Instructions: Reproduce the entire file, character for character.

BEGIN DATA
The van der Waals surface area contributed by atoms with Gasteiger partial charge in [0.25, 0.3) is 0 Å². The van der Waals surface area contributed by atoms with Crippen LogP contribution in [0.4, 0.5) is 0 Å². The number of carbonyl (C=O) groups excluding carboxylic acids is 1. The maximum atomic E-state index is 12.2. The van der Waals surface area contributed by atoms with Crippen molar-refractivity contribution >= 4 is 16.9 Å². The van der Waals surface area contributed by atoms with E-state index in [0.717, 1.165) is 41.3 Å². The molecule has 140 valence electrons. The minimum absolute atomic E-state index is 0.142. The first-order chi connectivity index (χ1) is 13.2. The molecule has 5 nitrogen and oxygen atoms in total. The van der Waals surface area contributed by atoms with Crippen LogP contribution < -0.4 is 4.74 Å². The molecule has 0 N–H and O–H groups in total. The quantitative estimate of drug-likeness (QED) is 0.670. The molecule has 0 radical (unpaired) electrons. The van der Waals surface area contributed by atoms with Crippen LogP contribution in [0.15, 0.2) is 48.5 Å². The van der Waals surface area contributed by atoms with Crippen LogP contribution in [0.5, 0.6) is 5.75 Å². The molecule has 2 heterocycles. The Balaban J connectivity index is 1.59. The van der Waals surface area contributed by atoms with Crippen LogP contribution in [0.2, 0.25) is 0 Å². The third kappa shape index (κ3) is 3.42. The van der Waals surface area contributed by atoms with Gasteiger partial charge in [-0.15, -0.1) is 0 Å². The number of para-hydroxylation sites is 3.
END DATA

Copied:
The van der Waals surface area contributed by atoms with Gasteiger partial charge in [0.25, 0.3) is 0 Å². The van der Waals surface area contributed by atoms with Crippen LogP contribution in [0.4, 0.5) is 0 Å². The number of carbonyl (C=O) groups excluding carboxylic acids is 1. The maximum atomic E-state index is 12.2. The van der Waals surface area contributed by atoms with Crippen molar-refractivity contribution >= 4 is 16.9 Å². The van der Waals surface area contributed by atoms with E-state index in [0.717, 1.165) is 41.3 Å². The molecule has 140 valence electrons. The minimum absolute atomic E-state index is 0.142. The first-order chi connectivity index (χ1) is 13.2. The molecule has 5 nitrogen and oxygen atoms in total. The van der Waals surface area contributed by atoms with Crippen LogP contribution < -0.4 is 4.74 Å². The molecule has 0 N–H and O–H groups in total. The quantitative estimate of drug-likeness (QED) is 0.670. The molecule has 0 radical (unpaired) electrons. The van der Waals surface area contributed by atoms with Crippen LogP contribution in [0.15, 0.2) is 48.5 Å². The van der Waals surface area contributed by atoms with Crippen LogP contribution in [0.5, 0.6) is 5.75 Å². The molecule has 2 heterocycles. The Balaban J connectivity index is 1.59. The van der Waals surface area contributed by atoms with Crippen LogP contribution in [0.2, 0.25) is 0 Å². The third kappa shape index (κ3) is 3.42. The van der Waals surface area contributed by atoms with Gasteiger partial charge in [-0.15, -0.1) is 0 Å². The number of para-hydroxylation sites is 3.